Children (Scotland) Bill: Sec 20 Enforcement Powers for Orders From Outwith Scotland

What do you do if you have an English, or Northern Irish, court order and your child ends up in Scotland?

Whilst many people know that there are three distinct legal systems in the UK, they are surprised to discover that court orders relating to children from one part of the UK are not automatically enforced by courts in the other parts.

The law now:

Let’s say you have an English court order regulating the care arrangements for a child as between their parents. If one of the parents, in defiance of that order, removes the child to Scotland, how do you enforce it so that the child is returned to England? Or if a parent moves a child to Scotland with the English court’s permission, but fails to allow the other parent contact that was also ordered, how is the contact ordered enforced?

There is a two-stage procedure contained in the Family Law Act 1986:

  • You must apply to the Court of Session, which is Scotland’s senior civil court, to register the English order.

  • Registration opens the door to enforcement: you raise a Petition in the Court of Session, and the court is then able to make (Scottish) orders to ensure compliance with the original English order, as if the original, English, order had been made by a Scottish court. For example, the Court of Session could grant authority to Messengers-At-Arms (although not directly equivalent, similar to the Tipstaff in England and Wales) to locate and deliver the child to the other parent.

The 1986 Act contains similar provisions so that Scottish orders may be recognised and enforced in England & Wales or Northern Ireland.

What is proposed:

As part of the Scottish Government’s commitment to improve family law in Scotland, it has reviewed these provisions and proposes that the enforcement stage of the process be possible in the Sheriff Courts as well as the Court of Session. These proposals are in sec 20 of the Children (Scotland) Bill currently making its way through the Scottish Parliament. The registration process would remain exclusive to the Court of Session to ensure that a central list of registered orders is maintained, but any order registered in the Court of Session could be enforced in one of the local Sheriff Courts, rather than in the Court of Session.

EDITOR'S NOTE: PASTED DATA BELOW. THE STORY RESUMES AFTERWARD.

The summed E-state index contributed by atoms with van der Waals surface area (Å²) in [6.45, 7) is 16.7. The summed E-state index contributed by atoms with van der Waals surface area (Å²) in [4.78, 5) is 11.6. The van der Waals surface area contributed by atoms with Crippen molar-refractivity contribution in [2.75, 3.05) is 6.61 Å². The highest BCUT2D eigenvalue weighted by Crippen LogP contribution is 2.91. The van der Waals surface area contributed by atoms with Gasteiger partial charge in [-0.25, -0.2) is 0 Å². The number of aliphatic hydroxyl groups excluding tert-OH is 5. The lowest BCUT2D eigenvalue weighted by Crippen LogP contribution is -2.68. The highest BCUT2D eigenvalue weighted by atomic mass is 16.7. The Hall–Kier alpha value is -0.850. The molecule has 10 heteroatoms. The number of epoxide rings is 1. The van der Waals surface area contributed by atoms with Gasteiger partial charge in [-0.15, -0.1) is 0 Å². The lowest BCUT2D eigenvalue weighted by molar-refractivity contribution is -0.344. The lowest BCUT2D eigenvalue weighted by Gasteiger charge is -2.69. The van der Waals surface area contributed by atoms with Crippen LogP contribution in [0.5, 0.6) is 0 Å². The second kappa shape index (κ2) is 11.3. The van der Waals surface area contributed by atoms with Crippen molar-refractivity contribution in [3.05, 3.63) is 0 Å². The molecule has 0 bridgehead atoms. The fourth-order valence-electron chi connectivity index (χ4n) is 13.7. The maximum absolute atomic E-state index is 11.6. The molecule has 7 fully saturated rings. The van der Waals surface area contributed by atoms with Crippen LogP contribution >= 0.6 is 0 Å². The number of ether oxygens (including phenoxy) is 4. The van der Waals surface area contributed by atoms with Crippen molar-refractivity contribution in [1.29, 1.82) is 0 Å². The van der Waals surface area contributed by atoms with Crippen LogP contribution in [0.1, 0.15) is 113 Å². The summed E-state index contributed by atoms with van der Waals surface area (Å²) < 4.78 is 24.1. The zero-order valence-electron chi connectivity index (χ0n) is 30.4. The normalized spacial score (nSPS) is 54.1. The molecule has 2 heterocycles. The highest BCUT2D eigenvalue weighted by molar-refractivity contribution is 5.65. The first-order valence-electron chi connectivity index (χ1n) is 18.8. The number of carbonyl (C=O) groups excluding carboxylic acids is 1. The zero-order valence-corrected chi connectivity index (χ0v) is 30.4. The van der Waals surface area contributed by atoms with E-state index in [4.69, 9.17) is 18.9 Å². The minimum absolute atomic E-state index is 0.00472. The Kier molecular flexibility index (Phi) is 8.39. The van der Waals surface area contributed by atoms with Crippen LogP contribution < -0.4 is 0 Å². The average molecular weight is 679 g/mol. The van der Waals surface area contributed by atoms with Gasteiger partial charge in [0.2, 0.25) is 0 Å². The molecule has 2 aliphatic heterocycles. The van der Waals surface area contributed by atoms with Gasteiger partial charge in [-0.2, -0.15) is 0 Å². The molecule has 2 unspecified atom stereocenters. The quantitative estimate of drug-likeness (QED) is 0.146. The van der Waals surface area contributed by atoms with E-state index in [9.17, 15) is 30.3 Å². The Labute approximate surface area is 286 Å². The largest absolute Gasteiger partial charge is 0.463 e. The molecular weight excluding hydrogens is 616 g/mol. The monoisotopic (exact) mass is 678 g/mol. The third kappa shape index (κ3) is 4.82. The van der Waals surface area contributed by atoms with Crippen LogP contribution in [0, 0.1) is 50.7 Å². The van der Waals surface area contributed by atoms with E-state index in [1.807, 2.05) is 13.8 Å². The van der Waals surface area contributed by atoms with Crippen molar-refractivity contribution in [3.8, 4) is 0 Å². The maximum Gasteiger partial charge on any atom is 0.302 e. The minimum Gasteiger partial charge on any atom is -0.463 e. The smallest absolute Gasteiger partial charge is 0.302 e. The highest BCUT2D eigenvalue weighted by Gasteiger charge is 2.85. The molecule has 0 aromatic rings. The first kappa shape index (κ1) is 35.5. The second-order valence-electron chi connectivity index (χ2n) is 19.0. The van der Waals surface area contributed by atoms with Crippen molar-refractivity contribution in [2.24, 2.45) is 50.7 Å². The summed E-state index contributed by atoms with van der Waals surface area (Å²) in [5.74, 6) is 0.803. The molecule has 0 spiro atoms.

Some have argued against the change: the current system works well and with only 24 child orders being registered in the Court of Session in 2017 some question whether legislative reform would have been better focused elsewhere.

In many of these cases, it will not be attractive to make use of the Sheriff Court: if all that is being sought are further orders to enforce the return of a child to England & Wales, then an order from the Court of Session (which applies across Scotland) is preferable. Often there are issues with Sheriff court orders only applying within the Sheriffdom in which they were made. It is not unheard of for a particularly difficult parent to up sticks to a new Sheriffdom just before orders are enforced.

That said, the freedom to choose enforcement in the Sheriff Court might be attractive in some cases. Where what is sought is enforcement of an ongoing contact order, or an order relating to some other aspect of parental responsibilities and rights which might need ongoing case management by the court, a local Sheriff Court would likely be a more cost effective and efficient option, and there are more detailed case management rules, that are arguably better in the Sheriff Court and will be more functional in some cases. 

These rules apply to standard child arrangement orders, but there are some orders that don't sit readily into this structure, so don't assume that all orders from the courts in England and Wales and Northern Ireland will be capable of registration and then enforcement in this way.

There were no proposed amendments to this section at Stage 2 of the legislative process earlier this week, so you can work on the basis, I suspect, that this will become law in due course.